Top 4 Workplace Safety Tips You Should be Implementing in Your Business
01 Jun 2017 in Business
Workplace safety should not be pegged on best practice policies and guidelines alone. Creating a safe working environment depends on how both the management and other employees understand and communicate about safety standards. A successful workplace safety plan should encourage your employees to identify potential behaviors that may be unsafe.
Do you want to make your business environment safer, but have no idea where to start? Maybe you want to make sure that you have all the basics are covered before moving on to something else. Either way, here are four essentials that can help make your business a safe zone for your employees and customers.
Look for Hazards
To determine the unique safety risks in your business, look around the workplace environment and analyze the day-to-day tasks your employees are involved in. For example, if your business revolves around commercial baking, what are the health risks your employees are likely to encounter? Inhaling flour dust may spur an asthma attack, lifting the heavy bread trays may trigger strain or delivering products leaves one at risk of road accidents – while car insurance is not always cheap, it goes far in mitigating against the costs related to vehicle accidents.
Start by researching the specific safety requirements related to your industry, consult the National Institute of Occupation Safety and Health (NIOSH) and Occupational Safety and Health Administration (OSHA) websites. You can also do a quick search on Google to find out what types of risks you might have missed. However, be mindful of the validity of the information you read online.
Create a Customized Training Program
After identifying potential hazards related to your business, training your employees on how to manage them is the next step. Basic safety awareness is an integral part of any business’ safety training program. It should include informing your employees on how they should report accidents and hazards as well as how to prevent fires and respond to emergencies.
Fires can occur in the office area just as they would occur in a chemical factory. Train your employees on how to conduct themselves in emergencies and have someone be responsible during such situations. Detail the steps in a safety policy document and make sure that all employees study it and refer to it during an emergency.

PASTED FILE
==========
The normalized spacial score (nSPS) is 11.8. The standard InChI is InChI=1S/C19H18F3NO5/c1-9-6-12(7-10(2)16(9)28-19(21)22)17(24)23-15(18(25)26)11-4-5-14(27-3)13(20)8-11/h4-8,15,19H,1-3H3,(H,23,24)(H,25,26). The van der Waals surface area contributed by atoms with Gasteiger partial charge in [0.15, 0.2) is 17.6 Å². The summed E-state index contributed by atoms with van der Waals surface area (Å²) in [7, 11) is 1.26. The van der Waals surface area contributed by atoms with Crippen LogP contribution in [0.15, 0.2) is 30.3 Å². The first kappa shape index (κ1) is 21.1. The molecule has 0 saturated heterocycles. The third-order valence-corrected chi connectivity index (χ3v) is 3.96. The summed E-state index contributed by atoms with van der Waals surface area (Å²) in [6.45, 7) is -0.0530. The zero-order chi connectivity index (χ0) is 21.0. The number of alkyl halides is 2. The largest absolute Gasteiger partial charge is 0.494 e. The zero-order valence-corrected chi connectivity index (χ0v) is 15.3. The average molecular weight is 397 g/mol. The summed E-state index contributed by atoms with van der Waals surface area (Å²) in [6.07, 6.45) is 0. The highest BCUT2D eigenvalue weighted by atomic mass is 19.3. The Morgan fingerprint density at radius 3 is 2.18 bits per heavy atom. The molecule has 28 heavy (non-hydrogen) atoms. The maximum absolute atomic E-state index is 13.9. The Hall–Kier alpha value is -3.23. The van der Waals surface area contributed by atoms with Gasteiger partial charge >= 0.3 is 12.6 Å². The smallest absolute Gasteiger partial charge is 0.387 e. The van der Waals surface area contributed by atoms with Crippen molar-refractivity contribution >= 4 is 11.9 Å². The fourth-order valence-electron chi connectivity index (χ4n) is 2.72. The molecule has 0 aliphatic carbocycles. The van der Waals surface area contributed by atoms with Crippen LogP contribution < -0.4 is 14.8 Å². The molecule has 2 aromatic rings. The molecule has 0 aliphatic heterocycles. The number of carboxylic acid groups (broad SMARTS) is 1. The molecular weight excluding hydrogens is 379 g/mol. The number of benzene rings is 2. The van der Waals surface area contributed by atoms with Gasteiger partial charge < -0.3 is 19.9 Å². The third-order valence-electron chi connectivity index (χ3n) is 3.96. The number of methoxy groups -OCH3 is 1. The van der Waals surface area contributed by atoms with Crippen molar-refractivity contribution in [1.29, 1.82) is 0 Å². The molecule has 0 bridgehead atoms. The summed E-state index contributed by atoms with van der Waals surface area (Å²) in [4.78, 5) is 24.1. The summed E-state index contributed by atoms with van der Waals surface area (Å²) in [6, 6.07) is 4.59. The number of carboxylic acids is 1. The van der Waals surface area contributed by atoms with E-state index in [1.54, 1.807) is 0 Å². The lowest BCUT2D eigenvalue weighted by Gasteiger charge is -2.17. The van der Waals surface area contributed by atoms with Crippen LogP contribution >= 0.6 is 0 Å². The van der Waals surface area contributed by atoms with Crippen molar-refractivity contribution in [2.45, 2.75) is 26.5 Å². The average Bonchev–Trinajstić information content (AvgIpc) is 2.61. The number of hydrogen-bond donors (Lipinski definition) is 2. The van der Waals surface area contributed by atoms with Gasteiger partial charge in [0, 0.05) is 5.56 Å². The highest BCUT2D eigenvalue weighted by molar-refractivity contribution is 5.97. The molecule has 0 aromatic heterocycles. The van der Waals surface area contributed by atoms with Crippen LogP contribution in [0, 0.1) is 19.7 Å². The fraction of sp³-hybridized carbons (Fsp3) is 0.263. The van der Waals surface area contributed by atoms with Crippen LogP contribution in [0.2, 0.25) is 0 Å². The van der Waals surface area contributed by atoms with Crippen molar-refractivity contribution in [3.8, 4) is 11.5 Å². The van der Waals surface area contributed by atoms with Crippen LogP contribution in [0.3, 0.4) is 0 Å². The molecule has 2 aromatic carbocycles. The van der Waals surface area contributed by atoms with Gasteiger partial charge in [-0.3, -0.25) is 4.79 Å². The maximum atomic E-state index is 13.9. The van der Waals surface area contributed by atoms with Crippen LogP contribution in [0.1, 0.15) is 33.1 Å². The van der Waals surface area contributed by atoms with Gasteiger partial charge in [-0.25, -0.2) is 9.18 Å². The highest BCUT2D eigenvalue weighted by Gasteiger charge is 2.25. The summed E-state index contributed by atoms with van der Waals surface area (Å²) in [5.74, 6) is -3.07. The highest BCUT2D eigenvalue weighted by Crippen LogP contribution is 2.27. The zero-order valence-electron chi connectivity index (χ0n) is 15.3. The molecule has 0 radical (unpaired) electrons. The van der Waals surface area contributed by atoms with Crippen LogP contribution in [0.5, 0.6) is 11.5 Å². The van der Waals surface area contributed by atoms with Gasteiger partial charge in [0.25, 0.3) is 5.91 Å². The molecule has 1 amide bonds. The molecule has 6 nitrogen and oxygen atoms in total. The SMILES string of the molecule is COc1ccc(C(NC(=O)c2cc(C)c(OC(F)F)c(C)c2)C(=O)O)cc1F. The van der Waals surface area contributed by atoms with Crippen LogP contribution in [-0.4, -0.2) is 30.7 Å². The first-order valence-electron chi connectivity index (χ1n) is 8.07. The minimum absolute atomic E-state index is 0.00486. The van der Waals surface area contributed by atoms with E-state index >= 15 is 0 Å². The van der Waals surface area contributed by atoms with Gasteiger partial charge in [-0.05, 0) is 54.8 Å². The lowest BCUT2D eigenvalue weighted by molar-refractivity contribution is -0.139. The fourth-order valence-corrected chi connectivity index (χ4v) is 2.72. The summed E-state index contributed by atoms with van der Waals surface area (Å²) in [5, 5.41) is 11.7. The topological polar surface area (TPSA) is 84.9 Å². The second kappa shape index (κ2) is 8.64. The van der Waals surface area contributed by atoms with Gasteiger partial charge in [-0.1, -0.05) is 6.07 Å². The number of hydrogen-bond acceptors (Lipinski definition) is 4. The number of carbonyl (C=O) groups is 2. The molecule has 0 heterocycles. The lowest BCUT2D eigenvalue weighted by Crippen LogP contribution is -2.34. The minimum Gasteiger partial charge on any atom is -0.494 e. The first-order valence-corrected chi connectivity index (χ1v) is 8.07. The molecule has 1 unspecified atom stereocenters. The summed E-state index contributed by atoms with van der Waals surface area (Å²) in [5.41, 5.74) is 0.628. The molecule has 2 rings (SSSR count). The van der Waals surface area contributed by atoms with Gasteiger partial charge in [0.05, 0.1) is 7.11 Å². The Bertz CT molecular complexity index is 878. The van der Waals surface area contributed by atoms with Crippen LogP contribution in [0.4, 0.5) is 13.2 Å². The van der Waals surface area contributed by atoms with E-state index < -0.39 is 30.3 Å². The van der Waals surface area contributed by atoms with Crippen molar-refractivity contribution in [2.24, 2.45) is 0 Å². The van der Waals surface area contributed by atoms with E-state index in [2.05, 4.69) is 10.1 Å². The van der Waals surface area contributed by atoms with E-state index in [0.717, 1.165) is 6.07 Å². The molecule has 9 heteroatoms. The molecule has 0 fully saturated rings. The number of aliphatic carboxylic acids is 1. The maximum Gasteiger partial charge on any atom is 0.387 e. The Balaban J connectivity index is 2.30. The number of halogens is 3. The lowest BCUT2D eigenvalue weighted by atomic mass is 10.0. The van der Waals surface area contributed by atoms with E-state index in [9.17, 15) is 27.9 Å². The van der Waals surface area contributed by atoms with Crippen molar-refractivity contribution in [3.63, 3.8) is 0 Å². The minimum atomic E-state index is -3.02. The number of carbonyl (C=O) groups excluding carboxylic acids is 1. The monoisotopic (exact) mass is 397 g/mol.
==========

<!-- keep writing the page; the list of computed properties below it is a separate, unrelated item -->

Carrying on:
Minimize Employee Stress
Safety threat to employees does not only revolve around physical injuries, stress in the workplace can be a serious threat to the well-being of your employees. Once an employee files stress-related claims, it is pertinent that the human resource manager investigates all factors involved. On the other hand, employees should provide proof that their work is the primary cause for anxiety.
Remember that personal concerns also have a role to play in increasing stress in the workplace, so managers should put mechanisms in place to discover any pre-existing conditions that can cause overwhelming anxiety. The HR manager should ascertain if the circumstance is a result of some harmful psychological condition. They should also ensure that the affected employee receives professional treatment for work-related stress.
Don’t Forget About the Safety Program
Once you have a safety program in place, you should keep the momentum going. What makes a good program is careful planning and regular maintenance. This kind of a consistent and coordinated approach to workplace safety will eventually pay off in a huge way – resulting in fewer injuries and a better environment for everyone in your business premises.
It is the responsibility of human resource managers to ensure that the workplace is safe. They are also responsible for enforcing legislation through internal safety concerns and educating staff members on work safety issues. In fact, human resource managers are the central point of all matters concerning safety and they have to work tirelessly to ensure staff welfare.